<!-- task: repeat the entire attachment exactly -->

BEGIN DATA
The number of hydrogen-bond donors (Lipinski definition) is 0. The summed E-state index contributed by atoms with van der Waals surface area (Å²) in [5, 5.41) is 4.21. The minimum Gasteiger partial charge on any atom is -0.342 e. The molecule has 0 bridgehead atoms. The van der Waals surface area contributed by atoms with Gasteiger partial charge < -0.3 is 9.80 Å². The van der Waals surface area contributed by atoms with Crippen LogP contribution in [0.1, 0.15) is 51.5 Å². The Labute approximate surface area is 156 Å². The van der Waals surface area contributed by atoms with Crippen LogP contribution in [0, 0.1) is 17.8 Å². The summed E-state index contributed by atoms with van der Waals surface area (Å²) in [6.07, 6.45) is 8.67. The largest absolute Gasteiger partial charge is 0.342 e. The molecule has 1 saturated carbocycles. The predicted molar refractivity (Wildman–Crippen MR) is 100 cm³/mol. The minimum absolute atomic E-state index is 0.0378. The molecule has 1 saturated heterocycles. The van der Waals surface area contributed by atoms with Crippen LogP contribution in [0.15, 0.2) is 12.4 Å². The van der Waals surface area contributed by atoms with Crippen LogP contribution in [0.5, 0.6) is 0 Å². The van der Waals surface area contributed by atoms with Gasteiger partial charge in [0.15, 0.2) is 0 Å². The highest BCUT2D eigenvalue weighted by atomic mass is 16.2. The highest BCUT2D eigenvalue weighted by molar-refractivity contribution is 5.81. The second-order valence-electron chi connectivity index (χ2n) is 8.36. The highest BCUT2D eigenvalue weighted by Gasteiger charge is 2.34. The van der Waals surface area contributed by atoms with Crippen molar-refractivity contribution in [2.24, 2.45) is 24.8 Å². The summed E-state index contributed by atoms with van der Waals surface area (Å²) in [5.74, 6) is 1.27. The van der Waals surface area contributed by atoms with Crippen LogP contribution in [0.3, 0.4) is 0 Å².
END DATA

The number of hydrogen-bond donors (Lipinski definition) is 0. The summed E-state index contributed by atoms with van der Waals surface area (Å²) in [5, 5.41) is 4.21. The minimum Gasteiger partial charge on any atom is -0.342 e. The molecule has 0 bridgehead atoms. The van der Waals surface area contributed by atoms with Gasteiger partial charge < -0.3 is 9.80 Å². The van der Waals surface area contributed by atoms with Crippen LogP contribution in [0.1, 0.15) is 51.5 Å². The Labute approximate surface area is 156 Å². The van der Waals surface area contributed by atoms with Crippen LogP contribution in [0, 0.1) is 17.8 Å². The summed E-state index contributed by atoms with van der Waals surface area (Å²) in [6.07, 6.45) is 8.67. The largest absolute Gasteiger partial charge is 0.342 e. The molecule has 1 saturated carbocycles. The predicted molar refractivity (Wildman–Crippen MR) is 100 cm³/mol. The minimum absolute atomic E-state index is 0.0378. The molecule has 1 saturated heterocycles. The van der Waals surface area contributed by atoms with Crippen LogP contribution in [0.15, 0.2) is 12.4 Å². The van der Waals surface area contributed by atoms with Crippen LogP contribution in [0.5, 0.6) is 0 Å². The van der Waals surface area contributed by atoms with Gasteiger partial charge in [0.15, 0.2) is 0 Å². The highest BCUT2D eigenvalue weighted by atomic mass is 16.2. The highest BCUT2D eigenvalue weighted by molar-refractivity contribution is 5.81. The second-order valence-electron chi connectivity index (χ2n) is 8.36. The highest BCUT2D eigenvalue weighted by Gasteiger charge is 2.34. The van der Waals surface area contributed by atoms with Crippen molar-refractivity contribution in [2.24, 2.45) is 24.8 Å². The summed E-state index contributed by atoms with van der Waals surface area (Å²) in [5.74, 6) is 1.27. The van der Waals surface area contributed by atoms with Crippen LogP contribution in [0.3, 0.4) is 0 Å².